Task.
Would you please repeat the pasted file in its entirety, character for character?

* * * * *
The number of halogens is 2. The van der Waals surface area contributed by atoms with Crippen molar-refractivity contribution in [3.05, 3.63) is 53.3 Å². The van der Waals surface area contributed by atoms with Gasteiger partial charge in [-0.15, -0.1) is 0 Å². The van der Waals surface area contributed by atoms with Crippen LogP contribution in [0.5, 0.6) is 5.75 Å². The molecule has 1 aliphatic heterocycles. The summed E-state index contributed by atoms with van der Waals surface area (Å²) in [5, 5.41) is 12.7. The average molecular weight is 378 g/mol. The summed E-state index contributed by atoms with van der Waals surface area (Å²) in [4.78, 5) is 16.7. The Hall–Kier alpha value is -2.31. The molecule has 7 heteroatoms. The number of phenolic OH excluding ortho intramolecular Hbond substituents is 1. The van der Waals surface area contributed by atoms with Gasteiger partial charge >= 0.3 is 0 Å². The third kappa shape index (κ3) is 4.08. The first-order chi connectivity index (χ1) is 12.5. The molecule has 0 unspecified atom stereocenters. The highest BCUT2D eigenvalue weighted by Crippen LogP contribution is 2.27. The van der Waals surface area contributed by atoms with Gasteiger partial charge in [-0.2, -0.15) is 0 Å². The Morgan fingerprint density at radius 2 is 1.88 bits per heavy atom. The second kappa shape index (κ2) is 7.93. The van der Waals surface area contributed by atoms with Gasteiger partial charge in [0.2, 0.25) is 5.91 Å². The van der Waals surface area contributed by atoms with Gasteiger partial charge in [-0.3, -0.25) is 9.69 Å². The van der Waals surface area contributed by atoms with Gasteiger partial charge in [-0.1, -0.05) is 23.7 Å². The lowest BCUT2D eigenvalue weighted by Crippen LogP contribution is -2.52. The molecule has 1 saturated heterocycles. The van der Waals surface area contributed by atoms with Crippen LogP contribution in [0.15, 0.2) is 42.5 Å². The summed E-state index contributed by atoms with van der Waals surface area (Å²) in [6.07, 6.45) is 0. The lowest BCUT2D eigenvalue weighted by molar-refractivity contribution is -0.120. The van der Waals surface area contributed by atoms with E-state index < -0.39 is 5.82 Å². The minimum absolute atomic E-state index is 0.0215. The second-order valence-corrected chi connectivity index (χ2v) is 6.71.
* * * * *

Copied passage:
The number of halogens is 2. The van der Waals surface area contributed by atoms with Crippen molar-refractivity contribution in [3.05, 3.63) is 53.3 Å². The van der Waals surface area contributed by atoms with Gasteiger partial charge in [-0.15, -0.1) is 0 Å². The van der Waals surface area contributed by atoms with Crippen LogP contribution in [0.5, 0.6) is 5.75 Å². The molecule has 1 aliphatic heterocycles. The summed E-state index contributed by atoms with van der Waals surface area (Å²) in [5, 5.41) is 12.7. The average molecular weight is 378 g/mol. The summed E-state index contributed by atoms with van der Waals surface area (Å²) in [4.78, 5) is 16.7. The Hall–Kier alpha value is -2.31. The molecule has 7 heteroatoms. The number of phenolic OH excluding ortho intramolecular Hbond substituents is 1. The van der Waals surface area contributed by atoms with Gasteiger partial charge >= 0.3 is 0 Å². The third kappa shape index (κ3) is 4.08. The first-order chi connectivity index (χ1) is 12.5. The molecule has 0 unspecified atom stereocenters. The highest BCUT2D eigenvalue weighted by Crippen LogP contribution is 2.27. The van der Waals surface area contributed by atoms with Gasteiger partial charge in [-0.2, -0.15) is 0 Å². The Morgan fingerprint density at radius 2 is 1.88 bits per heavy atom. The second kappa shape index (κ2) is 7.93. The van der Waals surface area contributed by atoms with Gasteiger partial charge in [0.2, 0.25) is 5.91 Å². The van der Waals surface area contributed by atoms with Gasteiger partial charge in [-0.3, -0.25) is 9.69 Å². The van der Waals surface area contributed by atoms with Gasteiger partial charge in [-0.1, -0.05) is 23.7 Å². The lowest BCUT2D eigenvalue weighted by Crippen LogP contribution is -2.52. The molecule has 1 saturated heterocycles. The van der Waals surface area contributed by atoms with Crippen LogP contribution in [0.15, 0.2) is 42.5 Å². The summed E-state index contributed by atoms with van der Waals surface area (Å²) in [6.07, 6.45) is 0. The lowest BCUT2D eigenvalue weighted by molar-refractivity contribution is -0.120. The van der Waals surface area contributed by atoms with E-state index < -0.39 is 5.82 Å². The minimum absolute atomic E-state index is 0.0215. The second-order valence-corrected chi connectivity index (χ2v) is 6.71.